Hockey is just one element of my attack on winter, though, and the second these days is my continued progression into a reasonably capable cross-country skier. I’m out twice a week, gliding about the local trail systems: that usually means one evening on the lit course at Lester Park, plus a longer excursion to some other ski area on a weekend. Lester is a home course of sorts for me, as I grew up within walking distance of it, and my younger self would indeed sometimes just pick up his skis and hike over to plow around its lit loop, one of those delights of a Duluth childhood one can only appreciate after losing it. I’ve done the initial loops from the playground up through the first few cutoffs countless times, and I know the unlit Lester River loop so well that I now run it in the dark, its rises and falls encoded in my muscles, and I can pause to gaze down the moonlit slopes to the river below.

Still, I try to get out to different areas. Hartley’s circuits can grow a bit inane for someone seeking to do eight-plus kilometers, but the part of trail that rises up into the pines is magnificent near sunset, and I attempted it with a headlamp once this year and found I was far from alone. Out west, Piedmont provides a reliable loop, while the constant ups and downs of Magney-Snively afford magnificent views of the St. Louis River estuary. To the north is Boulder Lake, an old favorite of my dad’s; for the first time this year I did the entire system, including the prisoner’s dilemma forced by two trails at the end of an esker on the Ridge Runner trail. Up the shore, the Finns have left their mark: Korkki offers some adventurous hill work, while Erkki Harju in Two Harbors allows for some of the smoothest long, coasting downhills. Every course offers some different challenge, some new diversion that can vary with the conditions each week.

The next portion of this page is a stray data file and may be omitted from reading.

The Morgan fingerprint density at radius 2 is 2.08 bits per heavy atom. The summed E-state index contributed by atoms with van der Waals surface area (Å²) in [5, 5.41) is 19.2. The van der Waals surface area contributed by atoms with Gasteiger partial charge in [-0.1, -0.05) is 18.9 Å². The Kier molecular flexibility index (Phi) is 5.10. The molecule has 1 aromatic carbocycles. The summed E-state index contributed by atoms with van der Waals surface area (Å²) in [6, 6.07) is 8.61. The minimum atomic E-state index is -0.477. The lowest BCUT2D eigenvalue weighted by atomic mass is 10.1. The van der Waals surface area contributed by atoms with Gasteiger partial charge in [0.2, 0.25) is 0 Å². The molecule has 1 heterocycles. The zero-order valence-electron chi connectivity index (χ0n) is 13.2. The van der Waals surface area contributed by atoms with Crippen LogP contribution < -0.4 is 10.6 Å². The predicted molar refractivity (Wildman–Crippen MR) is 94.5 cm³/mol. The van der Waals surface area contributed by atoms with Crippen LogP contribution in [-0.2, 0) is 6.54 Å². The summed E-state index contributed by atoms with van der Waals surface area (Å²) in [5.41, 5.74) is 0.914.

My special place remains the Northwoods system in Silver Bay, with its outlet on to Bean Lake and the ever-alluring Tettegouche connector through Palisade Valley, a trek that has become an annual tradition. Palisade Valley feels like a journey in a way no looping trail system can, a quest outward and back through winter in perfect repose. I made the trip in record time this year, even with the trail crumbling in places due to warmth. I pause briefly in the camp on Mic Mac Lake to gaze skyward and breathe in winter as deeply as I can, and linger a while longer on Bean Lake to reclaim life without that breakneck instinct, negotiate the peace between two competing but necessary forces. My furnace burns up all of my calories, and a stop at Cedar Coffee in Two Harbors is in order once again.